Mikey, problem is I cannot at this time do 'careful' research. I am studying things right now on the surface level...I have 3 young girls and find it very difficult to focus on anything like this in depth due to limited time on the internet. When I am able, I will do more research. I am aware that name misspellings and changes could have occured over time. However, there are some knowledgeable people on the board here who can give me some ideas about my nagging questions in the meantime. Thanks Cacio and others so far. Cacio your info about "Caranfa" could be right on the money. My ggrandmother's last name could have been misinterpreted through Ellis Island, I will ask my Aunt about it. Grazie!!!

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  • cacio
    replied
    Etruscan:
    so your ancestor specialized in 'malocchio' (=bad spell, lit. bad eye)? Not as uncommon as one may think, back then... (and now too).

    As for Caranfa, it doesn't ring a bell. The website shows a small cluster centered somewhere in the mountains of Abruzzo (was that where she came from?). It sounds similar to the more common Carafa, which has a long history (I believe one Carafa branch was a noble family, which gave birth to cardinals and even a pope). So one may hypothesize that Caranfa is a local Abruzzi spin-off of Carafa.

    As for Mikey's comment, that's absolutely correct. Italian dialects could be extremely different, as different as, say, Italian and French, and often not mutually intelligible. It's not just a matter of accent, the grammar and the word can be different. Now everybody understands and tends to speak standard Italian, but if, say, a Sicilian were to speak strict dialect, I probably would not understand without some training.
    cacio

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  • Mikey
    replied
    Surnames

    One important note on surnames is that

    (1) misspellings

    (2) dialect

    and

    (3) long-forgotten meanings

    all play important roles.

    For example, even in Italy (forget about Ellis Island for a moment), transcription errors were common. A surname could change by one letter, changing the meaning profoundly.

    Secondly, words like, (I think, caroso or rosso become caruso or russo in dialect). In those instances, (unless I'm mistaken), the dialect words also have a meaning in "proper" Italian. So, which meaning applies?

    Thirdly, SO many surnames have changed meanings profoundly since they initially affixed in the 1500-1600s.

    Examples: bracchiante (laborer) is now bracchiale in Italian. (Something like that, my Italian is way rusty).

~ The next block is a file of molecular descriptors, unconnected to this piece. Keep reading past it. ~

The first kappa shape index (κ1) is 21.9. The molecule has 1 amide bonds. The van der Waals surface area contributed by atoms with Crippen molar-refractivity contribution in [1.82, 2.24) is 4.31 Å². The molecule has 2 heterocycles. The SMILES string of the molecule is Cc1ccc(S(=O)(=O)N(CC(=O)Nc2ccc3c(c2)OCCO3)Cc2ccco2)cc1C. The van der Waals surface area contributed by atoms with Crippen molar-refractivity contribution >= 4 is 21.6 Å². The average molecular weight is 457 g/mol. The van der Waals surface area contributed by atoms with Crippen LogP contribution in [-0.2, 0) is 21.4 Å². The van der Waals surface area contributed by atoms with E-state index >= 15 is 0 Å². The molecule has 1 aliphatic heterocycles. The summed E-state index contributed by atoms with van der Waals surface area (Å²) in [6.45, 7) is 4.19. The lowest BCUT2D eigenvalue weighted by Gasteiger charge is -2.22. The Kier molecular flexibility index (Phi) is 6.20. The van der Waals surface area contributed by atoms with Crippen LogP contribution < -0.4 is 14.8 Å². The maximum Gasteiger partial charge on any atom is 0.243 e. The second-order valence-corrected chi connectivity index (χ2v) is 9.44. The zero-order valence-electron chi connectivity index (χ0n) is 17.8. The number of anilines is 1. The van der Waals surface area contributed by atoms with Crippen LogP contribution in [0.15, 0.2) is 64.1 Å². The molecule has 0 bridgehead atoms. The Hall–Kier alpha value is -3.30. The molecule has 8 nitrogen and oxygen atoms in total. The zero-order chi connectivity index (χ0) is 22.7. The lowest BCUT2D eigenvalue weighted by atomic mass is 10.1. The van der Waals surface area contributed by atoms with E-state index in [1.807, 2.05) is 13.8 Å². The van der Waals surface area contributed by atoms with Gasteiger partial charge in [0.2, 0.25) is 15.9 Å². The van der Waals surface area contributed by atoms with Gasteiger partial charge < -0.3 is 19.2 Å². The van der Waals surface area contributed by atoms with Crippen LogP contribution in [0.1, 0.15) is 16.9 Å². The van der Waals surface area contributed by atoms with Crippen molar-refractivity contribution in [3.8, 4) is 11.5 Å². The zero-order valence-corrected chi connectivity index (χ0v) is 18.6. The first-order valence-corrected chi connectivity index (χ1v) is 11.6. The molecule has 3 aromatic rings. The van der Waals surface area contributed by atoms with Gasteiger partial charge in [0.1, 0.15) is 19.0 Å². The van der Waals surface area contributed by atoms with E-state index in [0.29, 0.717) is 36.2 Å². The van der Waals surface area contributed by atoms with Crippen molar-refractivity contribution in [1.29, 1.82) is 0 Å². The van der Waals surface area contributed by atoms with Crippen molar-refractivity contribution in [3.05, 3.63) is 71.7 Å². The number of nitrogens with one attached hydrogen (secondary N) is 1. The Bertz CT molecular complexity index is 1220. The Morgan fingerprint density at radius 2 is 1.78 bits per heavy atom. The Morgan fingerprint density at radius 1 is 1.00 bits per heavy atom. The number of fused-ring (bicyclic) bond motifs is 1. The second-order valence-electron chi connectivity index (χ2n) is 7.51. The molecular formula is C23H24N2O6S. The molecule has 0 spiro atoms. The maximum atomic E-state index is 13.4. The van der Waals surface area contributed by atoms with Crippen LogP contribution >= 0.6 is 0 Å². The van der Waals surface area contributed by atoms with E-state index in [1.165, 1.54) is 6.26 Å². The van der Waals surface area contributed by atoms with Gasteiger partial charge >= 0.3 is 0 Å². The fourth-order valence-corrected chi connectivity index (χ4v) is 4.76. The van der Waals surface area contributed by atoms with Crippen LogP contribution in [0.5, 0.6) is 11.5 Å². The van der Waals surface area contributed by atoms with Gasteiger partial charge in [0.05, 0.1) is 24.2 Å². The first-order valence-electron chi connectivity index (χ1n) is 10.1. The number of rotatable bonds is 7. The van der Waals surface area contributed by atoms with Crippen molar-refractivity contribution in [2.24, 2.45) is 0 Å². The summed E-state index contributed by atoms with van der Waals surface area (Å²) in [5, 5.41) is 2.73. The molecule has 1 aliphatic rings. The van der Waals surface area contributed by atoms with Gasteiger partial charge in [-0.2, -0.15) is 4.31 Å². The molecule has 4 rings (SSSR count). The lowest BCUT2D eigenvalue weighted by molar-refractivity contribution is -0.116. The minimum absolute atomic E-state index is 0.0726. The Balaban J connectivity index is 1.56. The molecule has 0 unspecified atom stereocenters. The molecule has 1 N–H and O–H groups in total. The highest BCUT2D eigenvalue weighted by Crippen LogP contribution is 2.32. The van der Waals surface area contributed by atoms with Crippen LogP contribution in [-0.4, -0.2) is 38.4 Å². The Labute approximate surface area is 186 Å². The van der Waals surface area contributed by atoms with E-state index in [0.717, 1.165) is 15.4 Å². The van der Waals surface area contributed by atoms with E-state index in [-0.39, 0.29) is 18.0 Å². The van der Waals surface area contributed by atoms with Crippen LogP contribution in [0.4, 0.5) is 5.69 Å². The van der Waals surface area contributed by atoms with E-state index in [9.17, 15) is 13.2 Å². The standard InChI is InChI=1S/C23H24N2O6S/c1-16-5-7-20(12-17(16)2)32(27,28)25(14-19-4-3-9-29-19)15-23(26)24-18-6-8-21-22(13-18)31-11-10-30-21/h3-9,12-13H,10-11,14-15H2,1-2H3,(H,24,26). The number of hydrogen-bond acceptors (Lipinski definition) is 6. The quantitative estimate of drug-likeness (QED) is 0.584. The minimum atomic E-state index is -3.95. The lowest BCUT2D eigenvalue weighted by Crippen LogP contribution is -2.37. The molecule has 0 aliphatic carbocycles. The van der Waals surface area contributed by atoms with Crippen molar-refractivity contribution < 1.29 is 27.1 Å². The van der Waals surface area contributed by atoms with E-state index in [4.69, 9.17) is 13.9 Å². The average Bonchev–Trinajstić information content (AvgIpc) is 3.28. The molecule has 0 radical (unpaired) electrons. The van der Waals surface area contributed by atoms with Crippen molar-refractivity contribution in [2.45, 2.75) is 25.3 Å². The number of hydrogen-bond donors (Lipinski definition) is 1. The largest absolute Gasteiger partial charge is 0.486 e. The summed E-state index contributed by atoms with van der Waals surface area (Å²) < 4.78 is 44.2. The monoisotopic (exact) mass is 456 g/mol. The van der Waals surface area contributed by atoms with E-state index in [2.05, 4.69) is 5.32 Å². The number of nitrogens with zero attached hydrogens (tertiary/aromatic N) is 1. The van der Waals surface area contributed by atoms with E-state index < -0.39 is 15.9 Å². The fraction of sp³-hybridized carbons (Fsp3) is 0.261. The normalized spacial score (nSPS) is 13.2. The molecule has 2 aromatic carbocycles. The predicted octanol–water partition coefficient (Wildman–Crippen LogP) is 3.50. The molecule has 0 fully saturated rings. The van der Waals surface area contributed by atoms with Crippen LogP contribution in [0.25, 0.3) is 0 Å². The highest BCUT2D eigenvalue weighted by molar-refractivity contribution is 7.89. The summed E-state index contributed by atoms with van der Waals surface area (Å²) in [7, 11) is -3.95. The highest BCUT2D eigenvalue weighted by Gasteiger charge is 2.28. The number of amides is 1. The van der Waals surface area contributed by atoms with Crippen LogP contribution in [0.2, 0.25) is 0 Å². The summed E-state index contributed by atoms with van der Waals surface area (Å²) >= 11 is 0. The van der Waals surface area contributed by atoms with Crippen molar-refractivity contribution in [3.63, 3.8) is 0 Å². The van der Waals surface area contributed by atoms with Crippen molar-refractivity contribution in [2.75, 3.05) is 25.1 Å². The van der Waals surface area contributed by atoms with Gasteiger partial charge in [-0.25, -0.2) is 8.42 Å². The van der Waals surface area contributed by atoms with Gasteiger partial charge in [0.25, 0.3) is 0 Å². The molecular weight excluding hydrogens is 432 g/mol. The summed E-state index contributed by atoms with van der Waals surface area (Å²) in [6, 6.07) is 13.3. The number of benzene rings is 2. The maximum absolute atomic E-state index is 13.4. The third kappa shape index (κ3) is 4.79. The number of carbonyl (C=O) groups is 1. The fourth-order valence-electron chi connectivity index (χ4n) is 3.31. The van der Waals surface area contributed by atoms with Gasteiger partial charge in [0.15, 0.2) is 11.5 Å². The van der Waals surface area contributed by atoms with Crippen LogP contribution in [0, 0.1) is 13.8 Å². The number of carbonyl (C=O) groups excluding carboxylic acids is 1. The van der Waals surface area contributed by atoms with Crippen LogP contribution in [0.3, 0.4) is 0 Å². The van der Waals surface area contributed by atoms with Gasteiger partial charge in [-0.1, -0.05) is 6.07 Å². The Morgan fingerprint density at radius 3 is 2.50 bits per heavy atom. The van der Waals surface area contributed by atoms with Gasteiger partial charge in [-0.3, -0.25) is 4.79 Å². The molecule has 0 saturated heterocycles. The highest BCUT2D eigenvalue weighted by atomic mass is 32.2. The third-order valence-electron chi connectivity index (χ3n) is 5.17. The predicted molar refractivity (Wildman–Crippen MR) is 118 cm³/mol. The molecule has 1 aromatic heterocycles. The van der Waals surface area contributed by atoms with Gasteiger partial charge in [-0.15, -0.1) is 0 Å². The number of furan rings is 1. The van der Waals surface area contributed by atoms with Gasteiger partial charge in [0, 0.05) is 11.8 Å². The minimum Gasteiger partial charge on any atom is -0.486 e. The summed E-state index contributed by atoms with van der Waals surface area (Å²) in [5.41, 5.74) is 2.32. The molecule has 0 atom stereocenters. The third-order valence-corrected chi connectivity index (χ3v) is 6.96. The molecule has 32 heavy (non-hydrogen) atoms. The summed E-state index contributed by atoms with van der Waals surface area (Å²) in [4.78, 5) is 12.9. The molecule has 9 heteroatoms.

The surname "Porco", which means "pig" in modern Italian, was not given to fat people as a nickname, or even swineherds, but to a sect of Waldensians in Calabria who believed taking self-effacing names was a sign of Christian piety (they also whipped themselved).

    So, in sum, do your research very very thoroughly.

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  • Mikey
    replied
    Caccio, thanks for your continually insightful, accurate posts. You are a credit to the board, and your knowledge of history is very valuable to all of us.

    Leave a comment:


  • Etruscan
    replied
    Cacio, Methinks my mother's father side of the family has some curious history. I do know for a fact that my grandfather's brother was a professed "warlock". He practiced some sort of sorcery. He came to this country around the time my grandfather did.

    Maybe the orphaned infant was given the surname Deviato because the birth of the child initiated a deviation from the family line. And I also think it has a symbolic significance as well, that many of the descendents would also deviate in some way. Maybe my speculation is a bit goofy but sometimes the bizarre turns out to be true. I wish however I could learn more about that last name.

    Do you know anything about the surname Caranfa? That is my great grandmother's last name on my mother's side.

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  • Stevo
    replied
    Originally posted by F.E.C.
    Cacio,
    in modern Italian too "proiettare" means "to throw" as well
    And in the Latin-derived English verb project you get both meanings: to throw and to show an image (as in a film or slide).

    The noun projectile is the thing thrown or projected.

    Sorry to go off on another tangent. I just thought it was interesting.

    Leave a comment: